Four boxes of liberty

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The four boxes of liberty is an 19th century American idea that proposes: "There are four boxes to be used in the defense of liberty: soap, ballot, jury, and cartridge. Please use in that order."

Concepts and phrases evolve and are applied in new ways. The "four boxes" phrase always includes the ballot, jury, and cartridge (or ammo) boxes. Additional boxes, when specified, have sometimes been the bandbox, soapbox, moving box, or lunch box.[1][2][3] The phrase in various forms has been used in arguments about tariff abolition, the rights of African Americans, women's suffrage, environmentalism, and gun control.[4][5][6][7]

The soap box represents exercising one's right to freedom of speech to influence politics to defend liberty. The ballot box represents exercising one's right to vote to elect a government which defends liberty. The jury box represents using jury nullification to refuse to convict someone being prosecuted for breaking an unjust law that decreases liberty. The cartridge box represents exercising one's right to keep and bear arms to oppose, in armed conflict, a government that decreases liberty. The four boxes (in that order) represent increasingly forceful methods of political action.


Stephen Decatur Miller may have originated the concept during a speech at Stateburg, South Carolina, in September 1830. He said "There are three and only three ways to reform our Congressional legislation, familiarly called, the ballot box, the jury box, and the cartridge box". This became his campaign slogan in his successful bid for the Senate on a platform advocating the abolition of tariffs.[4] An 1849 edition of the Family Favorite and Temperance Journal extended the concept: "Four boxes govern the world:—cartridge box, ballot box, jury box, and band box".[1] The bandbox, originally designed to hold collar bands, was used to carry the elaborate women's hats of the time as well as many other personal items.[8] The quip was reproduced in the 25 December 1869 edition of the Spirit of the Times newspaper and in the 1881 Treasury of wisdom, wit and humor, odd comparisons and proverbs.[9][10]

African American versions[edit]

William F. Butler, an African-American leader, used the concept in a speech he delivered in November 1867 in Lexington, Kentucky, saying: "First we had the cartridge box, now we want the ballot box, and soon we will get the jury box". Butler was referring to the fact that African Americans had fought in the U.S. military in the American Civil War, but were still facing opposition to being treated as full citizens.[11]

Frederick Douglass (1818–1895)

A version that is close to the modern forms was introduced by Frederick Douglass, an escaped slave who became an influential public figure in the Union States and United Kingdom before the U.S. Civil War, and had a long and distinguished career after the war. In a speech delivered on 15 November 1867, Douglass said "A man's rights rest in three boxes. The ballot box, jury box and the cartridge box. Let no man be kept from the ballot box because of his color. Let no woman be kept from the ballot box because of her sex".[5]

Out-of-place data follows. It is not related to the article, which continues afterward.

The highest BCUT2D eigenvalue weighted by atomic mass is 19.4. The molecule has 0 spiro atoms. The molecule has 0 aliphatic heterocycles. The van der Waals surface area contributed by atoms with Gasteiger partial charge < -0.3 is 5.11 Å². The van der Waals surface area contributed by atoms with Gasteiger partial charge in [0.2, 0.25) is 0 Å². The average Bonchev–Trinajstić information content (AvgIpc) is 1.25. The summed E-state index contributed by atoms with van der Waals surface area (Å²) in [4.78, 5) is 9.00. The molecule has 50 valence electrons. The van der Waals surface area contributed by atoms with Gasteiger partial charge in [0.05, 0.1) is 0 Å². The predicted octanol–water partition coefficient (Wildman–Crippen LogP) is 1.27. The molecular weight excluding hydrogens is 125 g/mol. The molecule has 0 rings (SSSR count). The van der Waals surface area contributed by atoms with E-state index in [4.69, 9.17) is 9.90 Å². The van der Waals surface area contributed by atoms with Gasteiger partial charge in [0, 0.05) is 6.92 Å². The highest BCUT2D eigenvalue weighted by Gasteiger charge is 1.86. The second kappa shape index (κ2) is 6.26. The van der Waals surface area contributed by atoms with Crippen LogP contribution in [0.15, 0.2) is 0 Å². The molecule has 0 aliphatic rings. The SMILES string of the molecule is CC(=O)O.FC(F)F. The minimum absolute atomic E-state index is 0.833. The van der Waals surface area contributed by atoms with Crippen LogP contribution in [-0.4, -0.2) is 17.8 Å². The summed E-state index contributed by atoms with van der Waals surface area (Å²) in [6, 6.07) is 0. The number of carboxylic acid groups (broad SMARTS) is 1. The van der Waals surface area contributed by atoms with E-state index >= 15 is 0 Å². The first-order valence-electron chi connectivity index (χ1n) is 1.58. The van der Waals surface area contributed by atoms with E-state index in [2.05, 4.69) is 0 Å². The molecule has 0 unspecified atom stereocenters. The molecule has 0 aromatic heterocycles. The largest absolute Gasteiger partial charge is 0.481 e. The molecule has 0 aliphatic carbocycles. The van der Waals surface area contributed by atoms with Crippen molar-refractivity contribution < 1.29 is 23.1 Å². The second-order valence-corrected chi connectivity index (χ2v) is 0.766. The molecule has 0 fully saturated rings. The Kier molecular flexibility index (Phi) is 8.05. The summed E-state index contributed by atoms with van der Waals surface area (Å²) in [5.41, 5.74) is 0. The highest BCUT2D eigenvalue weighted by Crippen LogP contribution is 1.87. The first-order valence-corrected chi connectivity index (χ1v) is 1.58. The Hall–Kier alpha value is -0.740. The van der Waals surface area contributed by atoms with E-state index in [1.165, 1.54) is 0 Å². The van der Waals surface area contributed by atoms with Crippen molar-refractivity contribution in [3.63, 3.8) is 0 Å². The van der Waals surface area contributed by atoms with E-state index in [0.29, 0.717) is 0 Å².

In Douglass's autobiography the Life and Times of Frederick Douglass, published in 1892, he described his conviction that a freedman should become more than just a freedman, and should become a citizen. He repeated that "the liberties of the American people were dependent upon the ballot-box, the jury-box, and the cartridge-box; that without these no class of people could live and flourish in this country..."[12][13]

Feminist versions[edit]

The Altamont Enterprise revived the old saw of the cartridge box, ballot box and bandbox in 1909 when reporting a discussion between the newspaper editor Horace Greeley and the early campaigner for women's rights, Elizabeth Cady Stanton. Greeley proposed that the bullet box and ballot box went together, and asked Stanton if she would be prepared to fight if she had the vote. Stanton retorted that she would fight as he did, with her pen. The article went on to describe the case of Abigail Hopper Gibbons, who as a landowner and taxpayer was sent an official form asking her to give reasons why she was not eligible for jury duty. She replied, "I know of none". However, at this time women were barred from the jury box, the ballot box and the cartridge box.[6]

Some women rejected the feminist position. The anti-suffragette Emily Bissell saw involvement in the boxes of liberty as inappropriate for women. She wrote "The vote is part of man's work. Ballot-box, cartridge box, jury box, sentry box all go together in his part of life. Women cannot step in and take the responsibilities and duties of voting without assuming his place very largely".[14]


Akhil Reed Amar, who introduced the "lunch box" concept

In a commentary on Leonard Levy's book Origins of the Bill of Rights (1999), Professor Brian C. Kalt of the Michigan State University College of Law argues that the saying simply expresses the intent of the United States Bill of Rights to enshrine and protect the popular sovereignty. It succinctly defines the four methods by which the people can stand up for their rights.[7]